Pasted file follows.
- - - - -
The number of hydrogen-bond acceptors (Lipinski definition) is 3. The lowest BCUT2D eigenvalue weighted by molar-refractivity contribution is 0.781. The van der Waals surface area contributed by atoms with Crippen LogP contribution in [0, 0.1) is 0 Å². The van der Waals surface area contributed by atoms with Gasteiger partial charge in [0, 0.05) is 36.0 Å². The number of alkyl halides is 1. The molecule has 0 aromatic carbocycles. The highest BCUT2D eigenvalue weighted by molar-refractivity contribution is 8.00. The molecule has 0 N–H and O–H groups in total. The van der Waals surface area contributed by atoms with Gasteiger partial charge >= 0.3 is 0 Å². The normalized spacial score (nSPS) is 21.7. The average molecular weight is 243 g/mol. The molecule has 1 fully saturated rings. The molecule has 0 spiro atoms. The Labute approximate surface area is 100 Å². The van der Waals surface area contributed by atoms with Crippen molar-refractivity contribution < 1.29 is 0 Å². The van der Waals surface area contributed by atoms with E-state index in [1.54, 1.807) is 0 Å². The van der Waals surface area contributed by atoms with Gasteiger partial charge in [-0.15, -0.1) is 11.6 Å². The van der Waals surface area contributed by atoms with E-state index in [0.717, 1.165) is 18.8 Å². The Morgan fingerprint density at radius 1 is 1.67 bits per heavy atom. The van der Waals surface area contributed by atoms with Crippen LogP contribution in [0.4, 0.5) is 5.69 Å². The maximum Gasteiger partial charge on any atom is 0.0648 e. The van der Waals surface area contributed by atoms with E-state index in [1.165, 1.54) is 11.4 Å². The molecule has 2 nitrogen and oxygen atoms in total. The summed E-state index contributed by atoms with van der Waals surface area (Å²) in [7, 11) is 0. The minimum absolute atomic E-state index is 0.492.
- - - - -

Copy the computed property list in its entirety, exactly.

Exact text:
The number of hydrogen-bond acceptors (Lipinski definition) is 3. The lowest BCUT2D eigenvalue weighted by molar-refractivity contribution is 0.781. The van der Waals surface area contributed by atoms with Crippen LogP contribution in [0, 0.1) is 0 Å². The van der Waals surface area contributed by atoms with Gasteiger partial charge in [0, 0.05) is 36.0 Å². The number of alkyl halides is 1. The molecule has 0 aromatic carbocycles. The highest BCUT2D eigenvalue weighted by molar-refractivity contribution is 8.00. The molecule has 0 N–H and O–H groups in total. The van der Waals surface area contributed by atoms with Gasteiger partial charge >= 0.3 is 0 Å². The normalized spacial score (nSPS) is 21.7. The average molecular weight is 243 g/mol. The molecule has 1 fully saturated rings. The molecule has 0 spiro atoms. The Labute approximate surface area is 100 Å². The van der Waals surface area contributed by atoms with Crippen molar-refractivity contribution < 1.29 is 0 Å². The van der Waals surface area contributed by atoms with E-state index in [1.54, 1.807) is 0 Å². The van der Waals surface area contributed by atoms with Gasteiger partial charge in [-0.15, -0.1) is 11.6 Å². The van der Waals surface area contributed by atoms with E-state index in [0.717, 1.165) is 18.8 Å². The Morgan fingerprint density at radius 1 is 1.67 bits per heavy atom. The van der Waals surface area contributed by atoms with Crippen LogP contribution in [0.4, 0.5) is 5.69 Å². The maximum Gasteiger partial charge on any atom is 0.0648 e. The van der Waals surface area contributed by atoms with E-state index in [1.165, 1.54) is 11.4 Å². The molecule has 2 nitrogen and oxygen atoms in total. The summed E-state index contributed by atoms with van der Waals surface area (Å²) in [7, 11) is 0. The minimum absolute atomic E-state index is 0.492.